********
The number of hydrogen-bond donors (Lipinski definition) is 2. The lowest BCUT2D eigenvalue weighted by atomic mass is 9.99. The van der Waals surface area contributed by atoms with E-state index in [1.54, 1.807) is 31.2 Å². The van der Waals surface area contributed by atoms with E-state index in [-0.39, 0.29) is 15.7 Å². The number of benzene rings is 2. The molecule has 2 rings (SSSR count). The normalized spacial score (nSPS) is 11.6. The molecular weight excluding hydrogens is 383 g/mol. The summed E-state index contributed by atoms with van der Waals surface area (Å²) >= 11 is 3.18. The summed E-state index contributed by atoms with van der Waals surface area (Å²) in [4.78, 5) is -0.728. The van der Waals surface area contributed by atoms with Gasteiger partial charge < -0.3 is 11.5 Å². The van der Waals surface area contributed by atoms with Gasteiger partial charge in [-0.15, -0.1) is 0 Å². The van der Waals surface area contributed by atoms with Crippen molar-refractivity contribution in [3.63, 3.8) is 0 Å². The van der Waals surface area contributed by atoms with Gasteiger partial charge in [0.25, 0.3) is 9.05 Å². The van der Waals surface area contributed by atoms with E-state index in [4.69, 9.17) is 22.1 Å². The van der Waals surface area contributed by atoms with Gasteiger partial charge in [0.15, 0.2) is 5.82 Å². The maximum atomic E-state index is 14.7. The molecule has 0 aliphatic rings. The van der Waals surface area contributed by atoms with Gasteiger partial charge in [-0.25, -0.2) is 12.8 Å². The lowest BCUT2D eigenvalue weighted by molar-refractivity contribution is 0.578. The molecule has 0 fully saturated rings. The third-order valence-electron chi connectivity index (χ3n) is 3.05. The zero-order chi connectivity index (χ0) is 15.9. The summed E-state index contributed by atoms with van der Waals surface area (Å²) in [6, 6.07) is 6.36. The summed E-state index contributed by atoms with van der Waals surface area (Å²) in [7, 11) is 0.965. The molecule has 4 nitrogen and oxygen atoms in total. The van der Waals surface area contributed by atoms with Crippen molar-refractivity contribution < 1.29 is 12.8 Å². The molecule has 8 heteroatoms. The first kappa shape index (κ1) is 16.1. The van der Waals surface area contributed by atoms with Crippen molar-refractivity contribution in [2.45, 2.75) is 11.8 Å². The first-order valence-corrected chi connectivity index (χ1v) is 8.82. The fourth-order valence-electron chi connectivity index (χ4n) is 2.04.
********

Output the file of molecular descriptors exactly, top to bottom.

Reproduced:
The number of hydrogen-bond donors (Lipinski definition) is 2. The lowest BCUT2D eigenvalue weighted by atomic mass is 9.99. The van der Waals surface area contributed by atoms with E-state index in [1.54, 1.807) is 31.2 Å². The van der Waals surface area contributed by atoms with E-state index in [-0.39, 0.29) is 15.7 Å². The number of benzene rings is 2. The molecule has 2 rings (SSSR count). The normalized spacial score (nSPS) is 11.6. The molecular weight excluding hydrogens is 383 g/mol. The summed E-state index contributed by atoms with van der Waals surface area (Å²) >= 11 is 3.18. The summed E-state index contributed by atoms with van der Waals surface area (Å²) in [4.78, 5) is -0.728. The van der Waals surface area contributed by atoms with Gasteiger partial charge < -0.3 is 11.5 Å². The van der Waals surface area contributed by atoms with Gasteiger partial charge in [-0.15, -0.1) is 0 Å². The van der Waals surface area contributed by atoms with Crippen molar-refractivity contribution in [3.63, 3.8) is 0 Å². The van der Waals surface area contributed by atoms with Gasteiger partial charge in [0.25, 0.3) is 9.05 Å². The van der Waals surface area contributed by atoms with E-state index in [4.69, 9.17) is 22.1 Å². The van der Waals surface area contributed by atoms with Gasteiger partial charge in [0.15, 0.2) is 5.82 Å². The maximum atomic E-state index is 14.7. The molecule has 0 aliphatic rings. The van der Waals surface area contributed by atoms with Gasteiger partial charge in [-0.25, -0.2) is 12.8 Å². The lowest BCUT2D eigenvalue weighted by molar-refractivity contribution is 0.578. The molecule has 0 fully saturated rings. The third-order valence-electron chi connectivity index (χ3n) is 3.05. The zero-order chi connectivity index (χ0) is 15.9. The summed E-state index contributed by atoms with van der Waals surface area (Å²) in [6, 6.07) is 6.36. The summed E-state index contributed by atoms with van der Waals surface area (Å²) in [7, 11) is 0.965. The molecule has 4 nitrogen and oxygen atoms in total. The van der Waals surface area contributed by atoms with Crippen molar-refractivity contribution < 1.29 is 12.8 Å². The molecule has 8 heteroatoms. The first kappa shape index (κ1) is 16.1. The van der Waals surface area contributed by atoms with Crippen molar-refractivity contribution in [2.45, 2.75) is 11.8 Å². The first-order valence-corrected chi connectivity index (χ1v) is 8.82. The fourth-order valence-electron chi connectivity index (χ4n) is 2.04.